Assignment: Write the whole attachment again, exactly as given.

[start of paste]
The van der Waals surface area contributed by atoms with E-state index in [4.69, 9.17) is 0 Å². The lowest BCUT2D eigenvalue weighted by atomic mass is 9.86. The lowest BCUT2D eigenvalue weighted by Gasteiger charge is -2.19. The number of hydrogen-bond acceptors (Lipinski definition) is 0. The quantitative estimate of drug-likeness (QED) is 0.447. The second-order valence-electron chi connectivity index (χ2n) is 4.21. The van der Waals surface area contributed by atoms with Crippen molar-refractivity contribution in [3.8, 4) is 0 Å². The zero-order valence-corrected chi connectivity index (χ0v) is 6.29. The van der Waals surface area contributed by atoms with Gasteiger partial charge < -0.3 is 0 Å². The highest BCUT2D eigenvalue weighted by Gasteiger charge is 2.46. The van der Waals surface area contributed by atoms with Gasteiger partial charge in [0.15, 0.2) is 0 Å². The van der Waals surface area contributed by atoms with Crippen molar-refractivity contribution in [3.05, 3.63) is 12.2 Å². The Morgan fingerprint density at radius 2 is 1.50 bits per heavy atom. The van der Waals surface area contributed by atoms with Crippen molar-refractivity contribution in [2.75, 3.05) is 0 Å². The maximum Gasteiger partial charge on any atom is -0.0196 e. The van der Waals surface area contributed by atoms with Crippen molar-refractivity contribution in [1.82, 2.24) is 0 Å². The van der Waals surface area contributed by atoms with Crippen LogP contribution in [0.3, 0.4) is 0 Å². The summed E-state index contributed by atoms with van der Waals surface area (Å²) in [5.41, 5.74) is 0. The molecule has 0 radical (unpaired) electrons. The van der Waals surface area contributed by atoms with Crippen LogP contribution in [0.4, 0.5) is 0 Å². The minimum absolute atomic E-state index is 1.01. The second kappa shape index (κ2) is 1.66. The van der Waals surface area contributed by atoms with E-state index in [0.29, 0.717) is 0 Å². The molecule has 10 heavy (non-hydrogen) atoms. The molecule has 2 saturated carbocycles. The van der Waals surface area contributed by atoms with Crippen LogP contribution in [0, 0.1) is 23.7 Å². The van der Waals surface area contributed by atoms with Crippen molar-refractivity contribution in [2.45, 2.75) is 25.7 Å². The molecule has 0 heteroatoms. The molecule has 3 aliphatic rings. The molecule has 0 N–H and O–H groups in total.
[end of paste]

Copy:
The van der Waals surface area contributed by atoms with E-state index in [4.69, 9.17) is 0 Å². The lowest BCUT2D eigenvalue weighted by atomic mass is 9.86. The lowest BCUT2D eigenvalue weighted by Gasteiger charge is -2.19. The number of hydrogen-bond acceptors (Lipinski definition) is 0. The quantitative estimate of drug-likeness (QED) is 0.447. The second-order valence-electron chi connectivity index (χ2n) is 4.21. The van der Waals surface area contributed by atoms with Crippen molar-refractivity contribution in [3.8, 4) is 0 Å². The zero-order valence-corrected chi connectivity index (χ0v) is 6.29. The van der Waals surface area contributed by atoms with Gasteiger partial charge < -0.3 is 0 Å². The highest BCUT2D eigenvalue weighted by Gasteiger charge is 2.46. The van der Waals surface area contributed by atoms with Gasteiger partial charge in [0.15, 0.2) is 0 Å². The van der Waals surface area contributed by atoms with Crippen molar-refractivity contribution in [3.05, 3.63) is 12.2 Å². The Morgan fingerprint density at radius 2 is 1.50 bits per heavy atom. The van der Waals surface area contributed by atoms with Crippen molar-refractivity contribution in [2.75, 3.05) is 0 Å². The maximum Gasteiger partial charge on any atom is -0.0196 e. The van der Waals surface area contributed by atoms with Crippen molar-refractivity contribution in [1.82, 2.24) is 0 Å². The van der Waals surface area contributed by atoms with Crippen LogP contribution in [0.3, 0.4) is 0 Å². The summed E-state index contributed by atoms with van der Waals surface area (Å²) in [5.41, 5.74) is 0. The molecule has 0 radical (unpaired) electrons. The van der Waals surface area contributed by atoms with Crippen LogP contribution in [0.4, 0.5) is 0 Å². The minimum absolute atomic E-state index is 1.01. The second kappa shape index (κ2) is 1.66. The van der Waals surface area contributed by atoms with E-state index in [0.29, 0.717) is 0 Å². The molecule has 10 heavy (non-hydrogen) atoms. The molecule has 2 saturated carbocycles. The van der Waals surface area contributed by atoms with Crippen LogP contribution in [0, 0.1) is 23.7 Å². The van der Waals surface area contributed by atoms with Crippen molar-refractivity contribution in [2.45, 2.75) is 25.7 Å². The molecule has 0 heteroatoms. The molecule has 3 aliphatic rings. The molecule has 0 N–H and O–H groups in total.